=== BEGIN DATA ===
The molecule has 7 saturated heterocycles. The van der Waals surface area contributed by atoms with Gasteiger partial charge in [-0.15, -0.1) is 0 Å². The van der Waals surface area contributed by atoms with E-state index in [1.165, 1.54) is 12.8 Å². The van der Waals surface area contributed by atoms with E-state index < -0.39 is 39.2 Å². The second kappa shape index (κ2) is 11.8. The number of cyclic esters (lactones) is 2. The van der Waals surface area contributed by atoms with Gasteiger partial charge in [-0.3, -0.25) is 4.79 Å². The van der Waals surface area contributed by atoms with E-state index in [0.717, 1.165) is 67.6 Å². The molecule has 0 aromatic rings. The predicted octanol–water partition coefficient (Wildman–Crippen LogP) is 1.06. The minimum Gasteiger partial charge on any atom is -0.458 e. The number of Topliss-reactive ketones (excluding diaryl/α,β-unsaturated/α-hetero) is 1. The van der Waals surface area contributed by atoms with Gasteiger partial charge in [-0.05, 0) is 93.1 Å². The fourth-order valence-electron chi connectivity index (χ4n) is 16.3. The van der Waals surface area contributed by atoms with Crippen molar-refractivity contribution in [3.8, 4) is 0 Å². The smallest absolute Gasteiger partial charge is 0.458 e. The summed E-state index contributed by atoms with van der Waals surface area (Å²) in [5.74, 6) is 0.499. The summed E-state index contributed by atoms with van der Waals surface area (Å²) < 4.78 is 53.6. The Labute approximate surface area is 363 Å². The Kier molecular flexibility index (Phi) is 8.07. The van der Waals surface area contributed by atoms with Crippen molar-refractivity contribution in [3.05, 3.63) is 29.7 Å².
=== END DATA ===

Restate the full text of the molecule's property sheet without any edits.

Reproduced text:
The molecule has 7 saturated heterocycles. The van der Waals surface area contributed by atoms with Gasteiger partial charge in [-0.15, -0.1) is 0 Å². The van der Waals surface area contributed by atoms with E-state index in [1.165, 1.54) is 12.8 Å². The van der Waals surface area contributed by atoms with E-state index < -0.39 is 39.2 Å². The second kappa shape index (κ2) is 11.8. The number of cyclic esters (lactones) is 2. The van der Waals surface area contributed by atoms with Gasteiger partial charge in [-0.3, -0.25) is 4.79 Å². The van der Waals surface area contributed by atoms with E-state index in [0.717, 1.165) is 67.6 Å². The molecule has 0 aromatic rings. The predicted octanol–water partition coefficient (Wildman–Crippen LogP) is 1.06. The minimum Gasteiger partial charge on any atom is -0.458 e. The number of Topliss-reactive ketones (excluding diaryl/α,β-unsaturated/α-hetero) is 1. The van der Waals surface area contributed by atoms with Gasteiger partial charge in [-0.05, 0) is 93.1 Å². The fourth-order valence-electron chi connectivity index (χ4n) is 16.3. The van der Waals surface area contributed by atoms with Crippen molar-refractivity contribution in [3.8, 4) is 0 Å². The smallest absolute Gasteiger partial charge is 0.458 e. The summed E-state index contributed by atoms with van der Waals surface area (Å²) in [5.74, 6) is 0.499. The summed E-state index contributed by atoms with van der Waals surface area (Å²) < 4.78 is 53.6. The Labute approximate surface area is 363 Å². The Kier molecular flexibility index (Phi) is 8.07. The van der Waals surface area contributed by atoms with Crippen molar-refractivity contribution in [3.05, 3.63) is 29.7 Å².